The 61st International Mathematical Olympiad, or IMO, begins today. It may go down in history for at least two reasons: Due to the COVID-19 pandemic it’s the first time the event has been held remotely, and it may also be the last time that artificial intelligence doesn’t compete.
Indeed, researchers view the IMO as the ideal proving ground for machines designed to think like humans. If an AI system can excel here, it will have matched an important dimension of human cognition.
“The IMO, to me, represents the hardest class of problems that smart people can be taught to solve somewhat reliably,” said Daniel Selsam of Microsoft Research. Selsam is a founder of the IMO Grand Challenge, whose goal is to train an AI system to win a gold medal at the world’s premier math competition.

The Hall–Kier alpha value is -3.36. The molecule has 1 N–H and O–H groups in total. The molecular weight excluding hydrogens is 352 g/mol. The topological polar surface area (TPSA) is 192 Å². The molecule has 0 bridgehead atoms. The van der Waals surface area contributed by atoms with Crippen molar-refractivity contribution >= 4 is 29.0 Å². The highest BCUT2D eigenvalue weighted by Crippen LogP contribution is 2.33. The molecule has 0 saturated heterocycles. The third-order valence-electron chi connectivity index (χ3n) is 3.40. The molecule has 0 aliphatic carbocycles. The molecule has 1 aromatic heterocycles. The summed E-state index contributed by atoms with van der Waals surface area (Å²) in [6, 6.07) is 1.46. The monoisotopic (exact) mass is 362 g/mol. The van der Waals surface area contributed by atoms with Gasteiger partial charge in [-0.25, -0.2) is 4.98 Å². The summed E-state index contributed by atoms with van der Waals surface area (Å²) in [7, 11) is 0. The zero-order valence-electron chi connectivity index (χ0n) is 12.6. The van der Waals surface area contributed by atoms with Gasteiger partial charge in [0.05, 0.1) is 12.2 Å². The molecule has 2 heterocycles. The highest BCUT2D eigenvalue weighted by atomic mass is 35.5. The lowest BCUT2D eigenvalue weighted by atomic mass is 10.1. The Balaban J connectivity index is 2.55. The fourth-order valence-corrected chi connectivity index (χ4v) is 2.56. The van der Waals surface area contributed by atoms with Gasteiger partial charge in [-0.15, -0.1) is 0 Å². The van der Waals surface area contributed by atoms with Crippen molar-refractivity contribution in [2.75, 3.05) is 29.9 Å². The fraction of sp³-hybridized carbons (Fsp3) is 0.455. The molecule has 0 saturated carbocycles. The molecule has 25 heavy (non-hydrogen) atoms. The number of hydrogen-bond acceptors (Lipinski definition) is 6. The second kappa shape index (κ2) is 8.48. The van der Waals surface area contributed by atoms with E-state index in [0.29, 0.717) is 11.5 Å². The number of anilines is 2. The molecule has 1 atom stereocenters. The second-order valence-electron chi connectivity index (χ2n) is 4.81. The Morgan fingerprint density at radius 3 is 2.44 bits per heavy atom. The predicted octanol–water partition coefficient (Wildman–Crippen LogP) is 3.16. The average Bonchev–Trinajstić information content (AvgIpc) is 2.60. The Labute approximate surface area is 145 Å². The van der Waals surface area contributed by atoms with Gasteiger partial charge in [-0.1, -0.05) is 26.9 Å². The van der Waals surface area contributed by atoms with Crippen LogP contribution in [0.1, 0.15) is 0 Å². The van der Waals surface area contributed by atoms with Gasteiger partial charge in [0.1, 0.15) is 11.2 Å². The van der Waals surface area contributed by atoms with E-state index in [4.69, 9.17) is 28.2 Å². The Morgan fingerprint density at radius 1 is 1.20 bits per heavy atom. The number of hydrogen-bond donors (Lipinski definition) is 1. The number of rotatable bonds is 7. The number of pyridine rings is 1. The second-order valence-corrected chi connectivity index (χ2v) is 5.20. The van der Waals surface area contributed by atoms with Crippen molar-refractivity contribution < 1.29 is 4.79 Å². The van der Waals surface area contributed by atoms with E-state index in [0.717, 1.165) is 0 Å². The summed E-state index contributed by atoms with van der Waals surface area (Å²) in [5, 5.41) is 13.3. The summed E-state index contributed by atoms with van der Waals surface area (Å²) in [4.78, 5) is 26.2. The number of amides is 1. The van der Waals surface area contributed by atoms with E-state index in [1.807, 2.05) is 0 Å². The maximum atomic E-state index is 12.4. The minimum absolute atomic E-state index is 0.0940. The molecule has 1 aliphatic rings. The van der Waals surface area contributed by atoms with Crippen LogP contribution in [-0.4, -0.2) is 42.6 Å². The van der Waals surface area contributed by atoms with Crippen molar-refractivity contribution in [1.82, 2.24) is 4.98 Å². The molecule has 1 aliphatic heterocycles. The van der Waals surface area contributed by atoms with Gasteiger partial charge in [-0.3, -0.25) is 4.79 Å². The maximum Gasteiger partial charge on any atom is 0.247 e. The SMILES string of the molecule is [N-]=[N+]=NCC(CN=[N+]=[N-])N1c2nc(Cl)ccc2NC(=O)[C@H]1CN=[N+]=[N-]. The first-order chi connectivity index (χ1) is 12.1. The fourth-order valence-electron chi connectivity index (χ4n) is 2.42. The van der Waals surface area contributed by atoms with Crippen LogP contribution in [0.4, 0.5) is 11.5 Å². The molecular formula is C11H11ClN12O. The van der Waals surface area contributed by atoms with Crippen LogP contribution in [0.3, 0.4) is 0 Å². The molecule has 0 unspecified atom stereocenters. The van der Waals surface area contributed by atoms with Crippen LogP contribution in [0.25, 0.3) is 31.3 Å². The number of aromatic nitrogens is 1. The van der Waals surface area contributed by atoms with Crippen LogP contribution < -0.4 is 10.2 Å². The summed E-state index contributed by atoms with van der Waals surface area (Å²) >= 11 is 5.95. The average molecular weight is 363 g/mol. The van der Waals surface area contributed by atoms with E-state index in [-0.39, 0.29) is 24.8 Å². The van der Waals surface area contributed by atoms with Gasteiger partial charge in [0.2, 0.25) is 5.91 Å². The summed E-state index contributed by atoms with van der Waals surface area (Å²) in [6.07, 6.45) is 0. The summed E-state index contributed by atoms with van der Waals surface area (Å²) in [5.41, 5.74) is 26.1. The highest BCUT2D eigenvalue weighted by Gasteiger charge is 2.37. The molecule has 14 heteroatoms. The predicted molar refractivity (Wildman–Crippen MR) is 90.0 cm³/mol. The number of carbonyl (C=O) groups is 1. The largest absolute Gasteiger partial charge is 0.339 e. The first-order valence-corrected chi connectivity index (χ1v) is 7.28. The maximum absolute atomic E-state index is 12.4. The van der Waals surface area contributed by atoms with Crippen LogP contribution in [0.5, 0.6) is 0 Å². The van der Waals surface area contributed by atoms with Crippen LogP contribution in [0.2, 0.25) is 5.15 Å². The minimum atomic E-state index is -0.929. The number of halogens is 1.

Since 1959, the IMO has brought together the best pre-college math students in the world. On each of the competition’s two days, participants have four and a half hours to answer three problems of increasing difficulty. They earn up to seven points per problem, and top scorers take home medals, just like at the Olympic Games. The most decorated IMO participants become legends in the mathematics community. Some have gone on to become superlative research mathematicians.